A Breath of Fresh Air for COPD
Julian Whitaker, MD
When Reba first came to the Whitaker Wellness Institute, she was breathing like a fish out of water. Wheelchair-bound, with ashen skin and a tube in her nose hooked up to a tank of oxygen, it was obvious that she was in respiratory distress.
Patients like Reba are a challenge. Although we have an excellent track record treating heart disease, diabetes, high blood pressure, arthritis, and other degenerative diseases at the clinic, in the past I avoided taking on patients with Reba’s condition, which is chronic obstructive pulmonary disease (COPD). I just didn’t know of any treatments—natural or conventional—that were very effective.
That’s changed. We now use a therapy that, for the first time ever, may bring hope to the millions of Americans suffering with COPD. Conventional medicine says flat out that there is no cure for this disease. Yet this safe, inexpensive approach shows great promise in relieving an enormous amount of suffering.
Our Fourth Leading Cause of Death
COPD is a collective term for several diseases of the lungs. The most significant is emphysema, which affects the alveoli, the small, grape-like air sacs in the lungs where oxygen and carbon dioxide are exchanged. When these structures are damaged, less oxygen is extracted with each breath. To compensate, the lungs eventually enlarge, filling the entire chest cavity and interfering with normal breathing. This results in shortness of breath and obstructed breathing.
Emphysema is almost always caused by smoking, although other lung diseases—which are also usually caused by smoking—may be a factor. These include inflammatory conditions of the bronchi (airways in the lungs) such as chronic obstructive bronchitis and asthmatic bronchitis, which further impede breathing by narrowing the airways and filling them with mucus.
COPD is no small problem. It is our fourth leading cause of death, killing 119,000 Americans and hospitalizing 726,000 every year. And it is an insidious disease. Most patients are unaware they have it until they’ve lost more than half of their functional lung tissue. At that point, their physicians tell them they can be managed with drugs, oxygen, or surgery, but there is no hope for a cure.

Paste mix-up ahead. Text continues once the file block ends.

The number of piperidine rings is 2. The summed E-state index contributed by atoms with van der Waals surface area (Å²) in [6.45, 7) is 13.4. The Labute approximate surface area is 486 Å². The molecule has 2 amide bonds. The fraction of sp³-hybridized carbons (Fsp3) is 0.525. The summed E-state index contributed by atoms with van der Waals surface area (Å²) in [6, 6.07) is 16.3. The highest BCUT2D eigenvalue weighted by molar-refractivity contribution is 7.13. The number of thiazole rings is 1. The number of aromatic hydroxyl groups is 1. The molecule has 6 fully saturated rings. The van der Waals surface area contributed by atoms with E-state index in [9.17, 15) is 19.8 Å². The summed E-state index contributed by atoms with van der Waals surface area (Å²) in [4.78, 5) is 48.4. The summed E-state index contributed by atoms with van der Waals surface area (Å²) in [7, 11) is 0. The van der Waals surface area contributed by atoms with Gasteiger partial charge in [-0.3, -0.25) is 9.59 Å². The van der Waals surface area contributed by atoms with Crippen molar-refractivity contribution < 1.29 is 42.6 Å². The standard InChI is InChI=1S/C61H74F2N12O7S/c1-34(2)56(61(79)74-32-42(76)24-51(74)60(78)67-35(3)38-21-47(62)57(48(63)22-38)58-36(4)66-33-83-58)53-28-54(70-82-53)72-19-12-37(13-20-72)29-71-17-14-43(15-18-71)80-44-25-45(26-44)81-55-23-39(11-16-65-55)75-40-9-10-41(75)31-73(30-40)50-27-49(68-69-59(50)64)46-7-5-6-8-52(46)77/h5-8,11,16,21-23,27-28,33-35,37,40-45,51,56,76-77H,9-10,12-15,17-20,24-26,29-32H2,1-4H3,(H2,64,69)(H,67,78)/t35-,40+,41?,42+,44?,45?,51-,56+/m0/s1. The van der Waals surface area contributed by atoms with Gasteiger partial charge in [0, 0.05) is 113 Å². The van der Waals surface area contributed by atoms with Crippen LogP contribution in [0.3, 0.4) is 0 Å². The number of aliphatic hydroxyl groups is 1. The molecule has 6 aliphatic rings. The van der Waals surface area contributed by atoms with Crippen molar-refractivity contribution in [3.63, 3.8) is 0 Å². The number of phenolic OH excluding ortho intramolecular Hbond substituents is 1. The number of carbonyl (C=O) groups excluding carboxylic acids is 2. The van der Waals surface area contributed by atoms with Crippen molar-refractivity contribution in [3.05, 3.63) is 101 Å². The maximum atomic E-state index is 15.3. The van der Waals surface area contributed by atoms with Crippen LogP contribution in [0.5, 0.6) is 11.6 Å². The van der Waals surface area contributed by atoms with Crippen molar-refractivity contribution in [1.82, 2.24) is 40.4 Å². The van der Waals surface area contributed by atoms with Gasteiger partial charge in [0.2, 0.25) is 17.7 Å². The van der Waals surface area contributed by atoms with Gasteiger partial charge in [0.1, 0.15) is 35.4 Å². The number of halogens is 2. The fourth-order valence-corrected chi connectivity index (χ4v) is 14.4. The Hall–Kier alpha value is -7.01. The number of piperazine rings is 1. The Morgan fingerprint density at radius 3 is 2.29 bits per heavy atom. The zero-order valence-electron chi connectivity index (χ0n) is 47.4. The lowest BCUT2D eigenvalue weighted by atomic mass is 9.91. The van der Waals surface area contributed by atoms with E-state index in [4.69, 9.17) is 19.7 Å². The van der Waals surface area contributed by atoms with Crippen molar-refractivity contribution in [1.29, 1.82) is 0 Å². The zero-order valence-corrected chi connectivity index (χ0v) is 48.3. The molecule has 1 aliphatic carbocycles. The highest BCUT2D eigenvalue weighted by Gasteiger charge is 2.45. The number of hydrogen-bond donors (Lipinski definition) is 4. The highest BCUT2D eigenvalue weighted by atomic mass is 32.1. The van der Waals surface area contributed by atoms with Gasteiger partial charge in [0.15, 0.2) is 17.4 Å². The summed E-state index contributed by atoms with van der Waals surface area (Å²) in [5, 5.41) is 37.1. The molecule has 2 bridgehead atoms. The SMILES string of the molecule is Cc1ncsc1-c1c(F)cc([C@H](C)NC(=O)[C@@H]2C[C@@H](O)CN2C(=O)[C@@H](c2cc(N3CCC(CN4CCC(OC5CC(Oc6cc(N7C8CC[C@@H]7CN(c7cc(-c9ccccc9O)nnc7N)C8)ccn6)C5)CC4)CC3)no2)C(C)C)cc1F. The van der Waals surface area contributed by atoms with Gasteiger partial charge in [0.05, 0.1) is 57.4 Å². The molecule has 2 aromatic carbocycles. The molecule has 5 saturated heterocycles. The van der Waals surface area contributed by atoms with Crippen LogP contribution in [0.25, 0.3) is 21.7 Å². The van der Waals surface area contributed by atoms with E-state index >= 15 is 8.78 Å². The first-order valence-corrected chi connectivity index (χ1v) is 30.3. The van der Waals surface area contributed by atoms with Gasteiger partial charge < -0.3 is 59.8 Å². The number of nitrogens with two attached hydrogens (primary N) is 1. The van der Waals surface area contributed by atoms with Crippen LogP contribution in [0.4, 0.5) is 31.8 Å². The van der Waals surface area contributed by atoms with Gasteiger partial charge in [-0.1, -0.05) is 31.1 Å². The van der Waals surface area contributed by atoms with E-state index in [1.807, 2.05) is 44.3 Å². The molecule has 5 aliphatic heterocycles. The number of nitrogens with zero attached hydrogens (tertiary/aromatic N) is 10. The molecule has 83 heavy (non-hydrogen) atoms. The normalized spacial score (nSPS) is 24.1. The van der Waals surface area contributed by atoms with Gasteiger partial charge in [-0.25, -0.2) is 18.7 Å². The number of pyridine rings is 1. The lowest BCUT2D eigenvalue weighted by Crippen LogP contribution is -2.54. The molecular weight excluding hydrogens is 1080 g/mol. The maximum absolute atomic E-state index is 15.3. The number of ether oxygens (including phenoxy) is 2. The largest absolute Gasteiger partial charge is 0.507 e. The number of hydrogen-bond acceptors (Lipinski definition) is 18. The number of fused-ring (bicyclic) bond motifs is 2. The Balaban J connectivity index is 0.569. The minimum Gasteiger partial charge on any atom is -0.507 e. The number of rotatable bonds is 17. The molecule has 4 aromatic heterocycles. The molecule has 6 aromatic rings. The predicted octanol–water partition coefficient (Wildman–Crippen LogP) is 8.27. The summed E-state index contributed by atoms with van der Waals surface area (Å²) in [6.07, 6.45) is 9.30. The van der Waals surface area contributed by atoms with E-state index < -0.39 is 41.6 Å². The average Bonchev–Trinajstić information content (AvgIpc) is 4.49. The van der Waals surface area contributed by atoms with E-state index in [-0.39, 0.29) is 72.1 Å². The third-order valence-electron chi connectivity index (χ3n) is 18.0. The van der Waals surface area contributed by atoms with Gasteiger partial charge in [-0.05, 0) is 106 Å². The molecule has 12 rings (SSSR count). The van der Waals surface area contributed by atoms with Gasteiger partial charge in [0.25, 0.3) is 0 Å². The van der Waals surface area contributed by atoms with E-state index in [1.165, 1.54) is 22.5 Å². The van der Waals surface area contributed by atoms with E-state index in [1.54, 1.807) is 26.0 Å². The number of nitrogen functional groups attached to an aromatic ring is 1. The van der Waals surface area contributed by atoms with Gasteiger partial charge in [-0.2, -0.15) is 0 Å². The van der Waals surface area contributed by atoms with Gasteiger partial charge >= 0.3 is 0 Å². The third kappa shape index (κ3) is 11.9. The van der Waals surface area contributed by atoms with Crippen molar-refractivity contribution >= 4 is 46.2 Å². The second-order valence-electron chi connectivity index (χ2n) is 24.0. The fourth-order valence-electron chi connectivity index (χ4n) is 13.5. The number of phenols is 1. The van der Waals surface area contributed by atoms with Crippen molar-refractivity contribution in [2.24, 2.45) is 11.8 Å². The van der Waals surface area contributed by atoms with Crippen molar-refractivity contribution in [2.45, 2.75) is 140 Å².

Their physicians are wrong.
Glutathione to the Rescue
The therapy that helped Reba is glutathione, the most efficient free radical scavenger in the airways. Dozens of studies have confirmed that free radical damage is a primary player in COPD. Patients with chronic lung diseases have decreased levels of glutathione and other antioxidants, and administration of antioxidants has been shown to protect against, and in some cases actually reverse, lung tissue damage.
Potent as it may be, glutathione is not particularly well absorbed when taken orally. However, when it is given intravenously or, for COPD, inhaled, its effects are remarkable. After Reba’s first treatment, she could breathe a little better and her coloring improved. The next day she reported that she had the best sleep she’d had in years. Her clinical course over the intervening months was nothing short of remarkable.
Off Drugs and Oxygen
She came in on 10 prescription drugs. Now she’s only taking a thyroid medication (her thyroid was removed years ago) and a much-reduced dose of one blood pressure medication. Her initial pulse oximetry, which measures the percentage of hemoglobin in the blood that is saturated with oxygen, was 89 percent (it should never be below 95 percent). After two weeks of treatment it was 97 percent. Initially she couldn’t exhale with enough force to even register on tests of lung function. Today, she has only moderate obstruction.
Both Reba and her husband feel that her progress has been “simply marvelous.” She’s much more alert than before, and the anxiety that understandably affects many patients with COPD (imagine having to fight for every breath) has dramatically improved. She’s gradually spending more and more time out of her wheelchair. And all this without the drugs that her conventional doctors told her were “keeping her alive.”
- If you’d like to speak to someone about receiving inhaled glutathione therapy at the Whitaker Wellness Institute, call (866) 944-8253 or click here.
- Lamson DW et al. The use of nebulized glutathione in the treatment of emphysema: a case report. Altern Med Rev. 2000;5(5):429-31.
- Mannino DM et al. Chronic obstructive pulmonary disease surveillance—United States, 1971-2000. MMWR Morb Mortal Wkly Rep. 2002;51:1-16.
Modified from Health & Healing with permission from Healthy Directions, LLC. Copyright 2006. Photocopying, reproduction, or quotation strictly prohibited without written permission from the publisher. To subscribe to Health & Healing, click here.